A Visit to Troubadour/Grey Matter Books.

Last October I wrote about the merger of Troubadour Books with Grey Matter Books; today my wonderful wife drove me thither so I could enjoy the end of their spring sale (and reward myself for finishing the copyediting of a book on athletics in Ancient Greek history and poetry), and here is what I came back with:

Dictionary of Russian Literature Since 1917 by Wolfgang Kasack (1988)
Novel Epics: Gogol, Dostoevsky, and National Narrative by Frederick Griffiths and Stanley Rabinowitz (1990)
The History of Polish Literature, 2nd ed. by Czeslaw Milosz (1983)
Decentralization and Self-Government in Russia, 1830-1870 by Frederick S. Starr (1972)
Readings in Russian poetics: Formalist and structuralist views ed. by Ladislav Matejka and Krystyna Pomorska (1978)
The Positive Hero in Russian Literature by Rufus W. Mathewson (1975)
The Literature of Roguery in Seventeenth and Eighteenth Century Russia by Marcia A. Morris (2000)
Through the Russian Prism by Joseph Frank (1989)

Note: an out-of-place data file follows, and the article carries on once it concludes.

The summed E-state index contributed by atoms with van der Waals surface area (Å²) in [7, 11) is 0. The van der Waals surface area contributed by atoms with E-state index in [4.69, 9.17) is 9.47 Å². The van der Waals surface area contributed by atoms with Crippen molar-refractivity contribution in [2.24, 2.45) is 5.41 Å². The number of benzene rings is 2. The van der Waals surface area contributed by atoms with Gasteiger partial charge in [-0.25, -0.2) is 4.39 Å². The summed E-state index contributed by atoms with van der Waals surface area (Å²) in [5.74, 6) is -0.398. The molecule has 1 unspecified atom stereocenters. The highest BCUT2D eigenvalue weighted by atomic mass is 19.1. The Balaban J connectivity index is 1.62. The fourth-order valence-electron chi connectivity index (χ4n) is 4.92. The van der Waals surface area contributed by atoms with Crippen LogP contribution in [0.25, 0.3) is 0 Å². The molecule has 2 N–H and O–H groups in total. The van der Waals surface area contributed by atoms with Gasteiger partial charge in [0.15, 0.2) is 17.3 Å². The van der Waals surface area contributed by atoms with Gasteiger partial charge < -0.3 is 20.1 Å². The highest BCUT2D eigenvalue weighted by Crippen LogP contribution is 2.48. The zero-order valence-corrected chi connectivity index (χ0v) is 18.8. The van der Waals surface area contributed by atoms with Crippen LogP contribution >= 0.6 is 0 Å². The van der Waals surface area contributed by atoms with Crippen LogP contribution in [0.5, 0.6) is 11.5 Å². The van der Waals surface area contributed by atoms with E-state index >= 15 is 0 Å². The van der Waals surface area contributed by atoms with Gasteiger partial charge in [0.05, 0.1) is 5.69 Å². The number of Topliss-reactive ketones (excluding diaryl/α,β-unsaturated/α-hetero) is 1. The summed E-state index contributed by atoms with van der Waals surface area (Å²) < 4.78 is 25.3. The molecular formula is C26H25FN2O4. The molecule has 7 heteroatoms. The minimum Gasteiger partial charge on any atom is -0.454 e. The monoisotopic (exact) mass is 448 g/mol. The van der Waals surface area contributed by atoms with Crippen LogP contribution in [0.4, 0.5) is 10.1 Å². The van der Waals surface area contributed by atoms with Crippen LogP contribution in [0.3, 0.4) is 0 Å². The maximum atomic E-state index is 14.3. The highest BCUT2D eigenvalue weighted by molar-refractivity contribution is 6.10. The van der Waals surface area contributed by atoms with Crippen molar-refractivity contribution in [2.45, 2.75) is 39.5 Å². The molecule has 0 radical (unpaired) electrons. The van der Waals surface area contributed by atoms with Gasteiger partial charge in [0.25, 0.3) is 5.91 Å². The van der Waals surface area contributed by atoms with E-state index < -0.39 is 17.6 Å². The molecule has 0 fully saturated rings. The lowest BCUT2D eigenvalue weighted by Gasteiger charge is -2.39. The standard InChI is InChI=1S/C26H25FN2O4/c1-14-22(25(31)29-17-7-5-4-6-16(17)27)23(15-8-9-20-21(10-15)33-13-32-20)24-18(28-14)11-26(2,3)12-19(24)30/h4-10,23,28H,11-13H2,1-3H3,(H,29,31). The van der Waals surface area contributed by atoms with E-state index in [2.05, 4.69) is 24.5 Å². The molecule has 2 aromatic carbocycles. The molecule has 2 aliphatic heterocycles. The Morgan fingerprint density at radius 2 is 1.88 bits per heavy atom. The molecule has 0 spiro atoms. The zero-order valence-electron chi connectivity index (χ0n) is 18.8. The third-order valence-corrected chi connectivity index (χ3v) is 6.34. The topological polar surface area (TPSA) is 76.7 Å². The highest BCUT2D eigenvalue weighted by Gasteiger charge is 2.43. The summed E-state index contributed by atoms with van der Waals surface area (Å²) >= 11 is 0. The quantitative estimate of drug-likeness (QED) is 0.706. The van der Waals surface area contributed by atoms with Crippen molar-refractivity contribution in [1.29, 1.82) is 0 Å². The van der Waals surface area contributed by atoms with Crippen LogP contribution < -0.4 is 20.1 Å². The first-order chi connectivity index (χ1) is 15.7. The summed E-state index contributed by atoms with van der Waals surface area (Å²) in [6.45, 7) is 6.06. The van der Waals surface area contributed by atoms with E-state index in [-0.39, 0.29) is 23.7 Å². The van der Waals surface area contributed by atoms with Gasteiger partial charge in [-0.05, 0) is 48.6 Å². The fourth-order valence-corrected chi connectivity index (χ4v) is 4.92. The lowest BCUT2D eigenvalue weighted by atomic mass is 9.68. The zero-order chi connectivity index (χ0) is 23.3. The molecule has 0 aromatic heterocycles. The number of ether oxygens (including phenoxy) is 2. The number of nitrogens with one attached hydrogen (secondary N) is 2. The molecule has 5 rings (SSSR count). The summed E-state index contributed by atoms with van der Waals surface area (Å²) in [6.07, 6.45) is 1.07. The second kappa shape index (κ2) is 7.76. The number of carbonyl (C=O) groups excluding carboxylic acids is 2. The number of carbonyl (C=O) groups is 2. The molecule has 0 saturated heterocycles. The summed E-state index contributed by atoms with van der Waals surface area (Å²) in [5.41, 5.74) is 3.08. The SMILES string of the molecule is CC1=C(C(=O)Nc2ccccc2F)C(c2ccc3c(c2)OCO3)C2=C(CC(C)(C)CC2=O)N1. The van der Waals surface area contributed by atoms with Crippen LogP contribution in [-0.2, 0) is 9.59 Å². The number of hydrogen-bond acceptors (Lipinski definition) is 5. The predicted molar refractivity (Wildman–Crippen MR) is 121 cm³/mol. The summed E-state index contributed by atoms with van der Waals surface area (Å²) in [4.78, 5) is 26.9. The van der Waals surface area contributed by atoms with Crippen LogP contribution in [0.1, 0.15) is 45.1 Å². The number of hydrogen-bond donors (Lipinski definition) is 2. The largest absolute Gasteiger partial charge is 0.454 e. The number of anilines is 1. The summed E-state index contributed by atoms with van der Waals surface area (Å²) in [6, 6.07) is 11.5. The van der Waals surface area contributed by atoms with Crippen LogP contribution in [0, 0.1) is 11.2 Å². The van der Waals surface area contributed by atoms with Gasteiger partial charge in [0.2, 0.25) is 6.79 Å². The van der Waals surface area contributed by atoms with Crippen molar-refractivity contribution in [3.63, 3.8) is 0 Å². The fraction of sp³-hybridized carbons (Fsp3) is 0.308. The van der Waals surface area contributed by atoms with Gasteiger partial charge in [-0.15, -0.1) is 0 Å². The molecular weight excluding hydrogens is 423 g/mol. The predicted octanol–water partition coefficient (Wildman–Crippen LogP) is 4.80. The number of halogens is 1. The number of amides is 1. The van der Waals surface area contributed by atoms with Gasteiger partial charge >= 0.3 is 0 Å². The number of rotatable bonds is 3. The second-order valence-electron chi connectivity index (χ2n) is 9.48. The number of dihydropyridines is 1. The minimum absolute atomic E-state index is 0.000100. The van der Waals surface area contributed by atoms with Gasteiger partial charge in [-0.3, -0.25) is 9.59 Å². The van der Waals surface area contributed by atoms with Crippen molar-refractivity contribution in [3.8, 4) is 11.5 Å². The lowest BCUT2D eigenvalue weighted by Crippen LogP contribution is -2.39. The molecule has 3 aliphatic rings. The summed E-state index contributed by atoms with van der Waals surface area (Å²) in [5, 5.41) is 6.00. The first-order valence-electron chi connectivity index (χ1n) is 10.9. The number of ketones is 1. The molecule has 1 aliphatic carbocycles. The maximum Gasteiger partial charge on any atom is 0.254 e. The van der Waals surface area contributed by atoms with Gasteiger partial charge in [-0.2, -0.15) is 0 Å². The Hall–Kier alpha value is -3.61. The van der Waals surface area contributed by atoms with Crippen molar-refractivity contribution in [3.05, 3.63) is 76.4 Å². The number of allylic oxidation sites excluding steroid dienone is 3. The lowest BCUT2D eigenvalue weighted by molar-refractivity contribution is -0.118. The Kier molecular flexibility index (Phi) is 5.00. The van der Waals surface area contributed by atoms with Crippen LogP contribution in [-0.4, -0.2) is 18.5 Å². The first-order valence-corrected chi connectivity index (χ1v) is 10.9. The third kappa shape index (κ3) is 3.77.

Fifty Years of Russian Prose: From Pasternak to Solzhenitsyn (2 vols) ed. by Krystyna Pomorska (1971)

Oh, and I got Mantel’s Bring Up the Bodies, because I’m more than halfway through Wolf Hall and I know I’m going to want to plunge right into the sequel.


  1. I’m struggling with envy and disbelief that anyone could go to a second-hand bookshop and come away with such loot. Perhaps the expansion then contraction in Russian studies signposted by the end of WWII and the end of the USSR accounts for some of it – but still, that must be some bookshop.

    By contrast, the best second-hand bookshop in my wider neighbourhood (ie, an hour’s walk away), where I’d found several treasures and had mentally reserved several more for myself, suddenly closed its doors a year ago and has been replaced by a gentrified coffee-shop cum “curated” craft store. The coffee is only middling. Apparently the bookshop’s contents are now available for inspection in a warehouse in a small town about 50 miles away. Hence my envy.

  2. It is indeed some bookshop. I miss the old clutter, but there’s still a fair amount of clutter, and the selection is astounding.

  3. I paid less than $30 for all that, by the way.

  4. Sir JCass says

    I paid less than $30 for all that, by the way.

    Don’t rub it in.

  5. That’s a truly amazing bargain. The lowest price available for the Milosz book on Amazon is $28.99.

  6. Yup, that’s what kept me from ordering it after someone here recommended it strongly. The bookstore had initially marked it at $8.50, marked it down to $4, and thanks to the sale I got it for less than $3. Thank goodness for used bookstores.

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